here is an example of what the pdf looks like (looks better when view as actual pdf)

quick example to be tried on local


Maybe this link can help you out.

Try refer to the exporting properties (fallbackToExportServer: false) and the necessary file that need to be include (offline-exporting.js).

Whereas for the export all at once part, currently I myself also still trying. Will update here if any.


This question is a bit old but was something i was working on myself recently and had some trouble with it.

I used the jsPDF library:

Issues i ran into involved jsPDF not supporting the SVG image exported by the high chart + images being blurry and low quality.

Below is the solution I used to get two charts into one pdf document:

function createPDF() {
var doc = new jsPDF('p', 'pt', 'a4'); //Create pdf

if ($('#chart1').length > 0) {
    var chartSVG = $('#chart1').highcharts().getSVG();
    var chartImg = new Image();

    chartImg.onload = function () {

        var w = 762;
        var h = 600;

        var chartCanvas = document.createElement('canvas');
        chartCanvas.width = w * 2;
        chartCanvas.height = h * 2; = w + 'px'; = h + 'px';
        var context = chartCanvas.getContext('2d');
        chartCanvas.webkitImageSmoothingEnabled = true;
        chartCanvas.mozImageSmoothingEnabled = true;
        chartCanvas.imageSmoothingEnabled = true;
        chartCanvas.imageSmoothingQuality = "high";
        context.scale(2, 2);
        chartCanvas.getContext('2d').drawImage(chartImg, 0, 0, 762, 600);

        var chartImgData = chartCanvas.toDataURL("image/png");
        doc.addImage(chartImgData, 'png', 40, 260, 250, 275);

        if ($('#chart2').length > 0) {
            var chart2SVG = $('#chart2').highcharts().getSVG(),
                chart2Img = new Image();

            chart2Img.onload = function () {

                var chart2Canvas = document.createElement('canvas');
                chart2Canvas.width = w * 2;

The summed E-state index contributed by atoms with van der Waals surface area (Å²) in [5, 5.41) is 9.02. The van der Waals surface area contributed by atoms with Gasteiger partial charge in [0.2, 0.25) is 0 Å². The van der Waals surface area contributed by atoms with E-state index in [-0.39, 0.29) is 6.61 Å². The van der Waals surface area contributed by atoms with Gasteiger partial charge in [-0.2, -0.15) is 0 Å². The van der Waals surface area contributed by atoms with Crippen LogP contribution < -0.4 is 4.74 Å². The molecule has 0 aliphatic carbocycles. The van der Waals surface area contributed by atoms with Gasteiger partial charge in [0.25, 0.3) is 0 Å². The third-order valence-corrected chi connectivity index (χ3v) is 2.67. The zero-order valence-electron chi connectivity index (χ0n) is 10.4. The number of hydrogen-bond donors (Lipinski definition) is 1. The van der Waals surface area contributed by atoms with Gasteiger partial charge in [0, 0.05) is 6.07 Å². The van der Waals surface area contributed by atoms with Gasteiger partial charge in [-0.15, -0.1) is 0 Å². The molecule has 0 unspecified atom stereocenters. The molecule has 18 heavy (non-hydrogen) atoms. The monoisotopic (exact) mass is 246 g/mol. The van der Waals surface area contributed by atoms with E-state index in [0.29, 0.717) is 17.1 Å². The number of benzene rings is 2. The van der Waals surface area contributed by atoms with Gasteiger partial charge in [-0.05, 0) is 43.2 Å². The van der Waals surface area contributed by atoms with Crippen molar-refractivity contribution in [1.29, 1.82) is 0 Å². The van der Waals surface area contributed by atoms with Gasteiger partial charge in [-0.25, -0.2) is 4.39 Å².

chart2Canvas.height = h * 2;
       = w + 'px';
       = h + 'px';
                var context = chart2Canvas.getContext('2d');
                chart2Canvas.webkitImageSmoothingEnabled = true;
                chart2Canvas.mozImageSmoothingEnabled = true;
                chart2Canvas.imageSmoothingEnabled = true;
                chart2Canvas.imageSmoothingQuality = "high";
                context.scale(2, 2);
                chart2Canvas.getContext('2d').drawImage(chart2Img, 0, 0, 762, 600);

                var chart2ImgData = chart2Canvas.toDataURL("image/png");
                doc.addImage(chart2ImgData, 'PNG', 300, 260, 250, 275);


            chart2Img.src = "data:image/svg+xml;base64," + window.btoa(unescape(encodeURIComponent(chart2SVG)));
    chartImg.src = "data:image/svg+xml;base64," + window.btoa(unescape(encodeURIComponent(chartSVG)));

scripts to include:

 <script src=""></script>
 <script src=""></script>
 <script src=""></script>


You need to setup your own exporting server, locally like in the article


Here is an example using the library pdfmake:


<div id="chart_exchange" style="width: 450px; height: 400px; margin: 0 auto"></div>
<button id="export">export</button>
<canvas id="chart_exchange_canvas" width="450" height="400" style="display: none;"></canvas>


function drawInlineSVG(svgElement, canvas_id, callback) {
  var can = document.getElementById(canvas_id);
  var ctx = can.getContext('2d');

  var img = new Image();
  img.setAttribute('src', 'data:image/svg+xml;base64,' + btoa(unescape(encodeURIComponent(svgElement))));
  img.onload = function() {
    ctx.drawImage(img, 0, 0);

full working code: